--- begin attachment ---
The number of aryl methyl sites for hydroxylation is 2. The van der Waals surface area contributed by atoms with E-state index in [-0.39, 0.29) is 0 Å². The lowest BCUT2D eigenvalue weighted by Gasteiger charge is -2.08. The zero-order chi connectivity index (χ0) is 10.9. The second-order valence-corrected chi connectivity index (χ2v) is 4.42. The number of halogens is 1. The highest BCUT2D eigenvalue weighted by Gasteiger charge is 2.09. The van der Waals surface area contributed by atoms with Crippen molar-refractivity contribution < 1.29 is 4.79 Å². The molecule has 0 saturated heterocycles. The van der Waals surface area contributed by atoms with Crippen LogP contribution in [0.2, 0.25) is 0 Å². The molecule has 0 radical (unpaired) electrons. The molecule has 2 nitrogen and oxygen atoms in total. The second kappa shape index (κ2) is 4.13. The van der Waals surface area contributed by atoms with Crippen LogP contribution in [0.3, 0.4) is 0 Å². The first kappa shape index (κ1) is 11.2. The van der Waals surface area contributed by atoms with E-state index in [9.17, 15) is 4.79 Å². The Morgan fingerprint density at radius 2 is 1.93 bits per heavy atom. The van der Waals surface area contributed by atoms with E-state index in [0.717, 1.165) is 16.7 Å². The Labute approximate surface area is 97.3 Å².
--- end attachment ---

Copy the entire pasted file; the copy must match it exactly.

The number of aryl methyl sites for hydroxylation is 2. The van der Waals surface area contributed by atoms with E-state index in [-0.39, 0.29) is 0 Å². The lowest BCUT2D eigenvalue weighted by Gasteiger charge is -2.08. The zero-order chi connectivity index (χ0) is 10.9. The second-order valence-corrected chi connectivity index (χ2v) is 4.42. The number of halogens is 1. The highest BCUT2D eigenvalue weighted by Gasteiger charge is 2.09. The van der Waals surface area contributed by atoms with Crippen molar-refractivity contribution < 1.29 is 4.79 Å². The molecule has 0 saturated heterocycles. The van der Waals surface area contributed by atoms with Crippen LogP contribution in [0.2, 0.25) is 0 Å². The molecule has 0 radical (unpaired) electrons. The molecule has 2 nitrogen and oxygen atoms in total. The second kappa shape index (κ2) is 4.13. The van der Waals surface area contributed by atoms with Crippen LogP contribution in [0.3, 0.4) is 0 Å². The first kappa shape index (κ1) is 11.2. The van der Waals surface area contributed by atoms with E-state index in [9.17, 15) is 4.79 Å². The Morgan fingerprint density at radius 2 is 1.93 bits per heavy atom. The van der Waals surface area contributed by atoms with E-state index in [0.717, 1.165) is 16.7 Å². The Labute approximate surface area is 97.3 Å².